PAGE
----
So it’s been a bit since I released The Incomparable Deductions of Police Constable Sir Nicholas Spratt — The Early Years, and I think I’m ready to do the post-mortem.
What went right:
- Managed to pare down “randomly generated murder mystery” into a concept simple enough to actually be implemented in a week, but still with enough meat to be interesting.
- Actually stuck with a single gameplay concept for the whole week. None of the previous Game in a Week projects have done that; all the others were redesigned into completely different game genres midway through implementing their original designs.
- Last-minute hustle to get a front-end onto the game, even after posting that there wasn’t enough time to include one. (Most of the code was stolen from Muncher’s Labyrinth, except for the intro sequence which was stolen from ThunderStorm, and then slightly modified)
What went wrong:
- I lost a day due to a power outage caused by extreme weather conditions; it was going to be the first day of programming, too. There’s not really a lesson I can take from this, but it’s something that went wrong during the week.
- I wrote the game as a ‘coreGame’, which means that it starts up automatically when the game is launched. I do this on almost every Game in a Week, and have to switch it over into a ‘coreGameMode’ at the last moment, when I’m implementing the wrapper interface. I really need to start out implementing these things as game modes, rather than as games. Always costs me an hour or two, at the very last moment of development.
- The current murder generation scheme is basically to perform a simulation, with some basic AI for each participant, and with the murderer trying to evade detection. This is a legitimate approach, but sadly does sometimes yield murder mysteries which are unsolvable, as there aren’t enough clues. It would have been good to have a computerised solver, so that the game would detect if it had generated an unsolvable mystery, and automatically regenerate until it had a solvable one.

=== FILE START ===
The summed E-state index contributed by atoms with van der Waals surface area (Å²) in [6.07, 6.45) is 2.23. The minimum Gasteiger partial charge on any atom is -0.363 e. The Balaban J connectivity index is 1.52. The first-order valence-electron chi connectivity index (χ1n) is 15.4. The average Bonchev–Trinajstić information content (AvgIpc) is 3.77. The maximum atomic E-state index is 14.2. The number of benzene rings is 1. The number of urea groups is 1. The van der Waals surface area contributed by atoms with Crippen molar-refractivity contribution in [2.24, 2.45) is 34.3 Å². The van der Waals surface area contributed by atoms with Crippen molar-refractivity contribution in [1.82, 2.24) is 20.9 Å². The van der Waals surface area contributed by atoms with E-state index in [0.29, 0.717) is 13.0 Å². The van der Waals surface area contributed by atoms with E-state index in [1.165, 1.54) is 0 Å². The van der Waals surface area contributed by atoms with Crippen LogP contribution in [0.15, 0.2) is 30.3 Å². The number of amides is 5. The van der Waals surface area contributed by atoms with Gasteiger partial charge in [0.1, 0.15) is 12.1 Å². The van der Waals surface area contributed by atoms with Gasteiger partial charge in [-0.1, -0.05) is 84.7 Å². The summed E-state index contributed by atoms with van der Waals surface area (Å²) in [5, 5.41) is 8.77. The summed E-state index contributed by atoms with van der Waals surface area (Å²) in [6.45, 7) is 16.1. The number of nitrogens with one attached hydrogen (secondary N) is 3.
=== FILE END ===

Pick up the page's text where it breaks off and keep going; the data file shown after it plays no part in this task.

- The game also has a pacing problem, largely caused by the interface used; it really lets people page through data very quickly, whereas murder mysteries call for a slower, more deliberate pace. This would probably be fixed if the player had to move through the mansion to interview suspects.
- The game also basically requires the player to have a pad of paper nearby, to take notes. I really need to figure out a more useful way to present information to the player so that this isn’t necessary. I actually had a few ideas which I didn’t implement for the game, because they likely would have made the pacing problem even worse. Both this and the above would probably both need to be implemented at the same time, to even things out.
I’ve listed a lot of “What Went Wrong” elements, but I actually think that this was one of my more successful Game in a Weeks, in terms of trying out an experimental game concept which I haven’t ever seen before, and finding what bits work and what bits don’t work. I’m definitely going to return to this in the future to refine the game. But as I’ve noted earlier, it won’t be the very next thing I do.
I’ve actually been thinking about possibly doing a sequel to Muncher’s Labyrinth next. Or maybe I’ll split StarShot out into a standalone game, as I think it really would stand up rather well on its own, if I gave it a few more tracks and a nice menu interface. Or maybe I should implement a “Look, I have physics!” game, since I really haven’t gotten much value out of integrating Box2D into VectorStorm yet, and I’m starting to feel guilty about how many people are finding my site via Google searches for Box2D games. :)